Water contents were determined by oven drying at a temperature of about 105(C for 24 hours and measuring the weight loss. Measurements were made in triplicate on 20g aliquots. Fat contents were determined, also in triplicate, using a Foss-Let apparatus. Nitrogen was determined according to the method of Kjeldahl. Ash was determined by heating dried samples at 550(C in a furnace and weighing the residue.
Prior to use, the samples were kept in a laboratory refrigerator at 5(2(C. The temperature of the minces was measured at the time of measurement and was found to be 11.5(2.2(C. This range of temperature does not significantly affect the meter reading. Over the range 0-20(C, the reading for mackerel, for example, changes by 2% fat content.
The meter readings were obtained by hand-compressing the minces and pressing the sensing head firmly into the material. Further maceration of the minces then followed using a Magimix blender, type 2000. The meter measurements were then repeated. All meter measurements were performed in quadruplicate and the means calculated. r the sausages, the sensor was pressed firmly onto the surface and the measurements taken with the skin on. The skin was then removed and the measurements repeated on the sausage meat itself. The average reading for 8-10 sausages in each batch was used in the results.
Figure 2. Water content versus fat content for beef mince.
Results and Discussions
The samples obtained provided a wide range contents. The range of fat and water contents for the beef mince and the close relationship between them can be seen in Figure 2. The correlation coefficient between these components was 0.986 and the slope of the regression line was as expected for the situation involving addition of fat, i.e. independent accumulation.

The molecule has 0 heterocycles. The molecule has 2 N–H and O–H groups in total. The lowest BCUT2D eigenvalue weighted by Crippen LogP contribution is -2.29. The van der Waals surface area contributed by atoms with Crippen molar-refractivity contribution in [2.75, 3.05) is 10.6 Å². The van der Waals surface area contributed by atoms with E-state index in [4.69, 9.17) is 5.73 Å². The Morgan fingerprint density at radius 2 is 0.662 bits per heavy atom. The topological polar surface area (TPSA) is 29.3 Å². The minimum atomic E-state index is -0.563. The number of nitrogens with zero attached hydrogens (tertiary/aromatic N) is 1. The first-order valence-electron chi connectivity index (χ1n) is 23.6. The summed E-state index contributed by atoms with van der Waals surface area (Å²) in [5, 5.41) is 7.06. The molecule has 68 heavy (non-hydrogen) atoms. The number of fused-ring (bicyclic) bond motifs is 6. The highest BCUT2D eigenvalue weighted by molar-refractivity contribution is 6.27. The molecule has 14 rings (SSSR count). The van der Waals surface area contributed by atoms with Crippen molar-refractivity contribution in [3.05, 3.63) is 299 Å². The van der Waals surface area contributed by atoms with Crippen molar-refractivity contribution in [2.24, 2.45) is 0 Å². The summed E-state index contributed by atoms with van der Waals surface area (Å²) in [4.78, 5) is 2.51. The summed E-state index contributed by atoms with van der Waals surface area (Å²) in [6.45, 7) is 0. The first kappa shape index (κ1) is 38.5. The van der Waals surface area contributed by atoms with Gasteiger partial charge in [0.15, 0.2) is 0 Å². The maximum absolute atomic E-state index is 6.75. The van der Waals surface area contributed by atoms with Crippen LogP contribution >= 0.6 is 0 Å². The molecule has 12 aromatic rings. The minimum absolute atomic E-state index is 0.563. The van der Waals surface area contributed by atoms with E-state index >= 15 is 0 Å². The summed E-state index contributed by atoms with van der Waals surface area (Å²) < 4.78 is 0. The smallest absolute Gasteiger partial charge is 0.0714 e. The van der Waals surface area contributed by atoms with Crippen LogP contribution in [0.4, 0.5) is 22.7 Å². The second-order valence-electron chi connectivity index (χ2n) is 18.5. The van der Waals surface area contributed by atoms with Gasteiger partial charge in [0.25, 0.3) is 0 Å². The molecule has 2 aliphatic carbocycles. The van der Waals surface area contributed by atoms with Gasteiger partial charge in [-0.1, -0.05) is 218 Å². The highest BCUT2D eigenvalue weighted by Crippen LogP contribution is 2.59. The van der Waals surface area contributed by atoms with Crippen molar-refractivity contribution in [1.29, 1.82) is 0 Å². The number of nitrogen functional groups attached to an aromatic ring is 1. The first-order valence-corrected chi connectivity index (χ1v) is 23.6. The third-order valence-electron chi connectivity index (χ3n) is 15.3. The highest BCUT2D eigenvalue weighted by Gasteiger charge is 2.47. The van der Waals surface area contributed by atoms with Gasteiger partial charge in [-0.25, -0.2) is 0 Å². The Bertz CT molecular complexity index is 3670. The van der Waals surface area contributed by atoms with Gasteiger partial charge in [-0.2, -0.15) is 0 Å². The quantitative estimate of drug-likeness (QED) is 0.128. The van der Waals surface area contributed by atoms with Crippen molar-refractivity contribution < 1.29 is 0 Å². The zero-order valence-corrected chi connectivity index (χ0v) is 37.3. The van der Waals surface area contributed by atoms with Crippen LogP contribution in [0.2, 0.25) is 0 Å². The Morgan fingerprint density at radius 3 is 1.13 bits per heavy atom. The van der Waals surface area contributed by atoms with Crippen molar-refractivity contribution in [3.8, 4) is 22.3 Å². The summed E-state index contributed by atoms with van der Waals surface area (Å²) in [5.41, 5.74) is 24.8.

Table 1 summarizes the parameters involved, where the gradient for a theoretical line starting with the same water content at the condition of zero fat is also shown for comparison. There was no statistically significant difference. The experimental regression line is plotted in Figure 3 on a triangular diagram where this behaviour was clearly seen as independent accumulation. The dashed line (A) represents the experimental results where the solid line (B) is the theoretical line as in Figure 1 for independent fat accumulation. The broken line (C) is that found for herring flesh after the data of Iles and Wood (1965).
The ratio of water to nitrogen content was independent of variation in water content, having a value of 21.08±0.88. This invariance also indicates the addition only of fat these minces. No significant correlations were found between meter reading and ash content or nitrogen content, so only the fat and water contents need to be considered.
Figure 3. Triangular diagram for the experimental data Line A and the solid points represent the variation observed in beef mince composition over the range of fat contents measured. Line D and the crosses are the results for sausages. There is a much greater scatter of points in this case due to addition of other solids and possibly water. The deviation of the regression line from that for purely additive fat (line B) is significant There is no significant deviation in the case of the mince. Line C represents the data for herring flesh showing its significant deviation from the situation represented by line B.
Figure 4. Fat content as a percentage of total weight of all the minces studied versus meter readings in decibels. Linear regression shown is for beef mince only, circle, Beef; triangle, lamb; square, pork; filled circle, turkey.
Meat Fat Meter
Figure 5. Water content as a percentage of total weight of all the minces studied versus meter readings in decibels Linear regression shown is for beef mince only circle, Beef; triangle, lamb; square, pork; filled circle, turkey .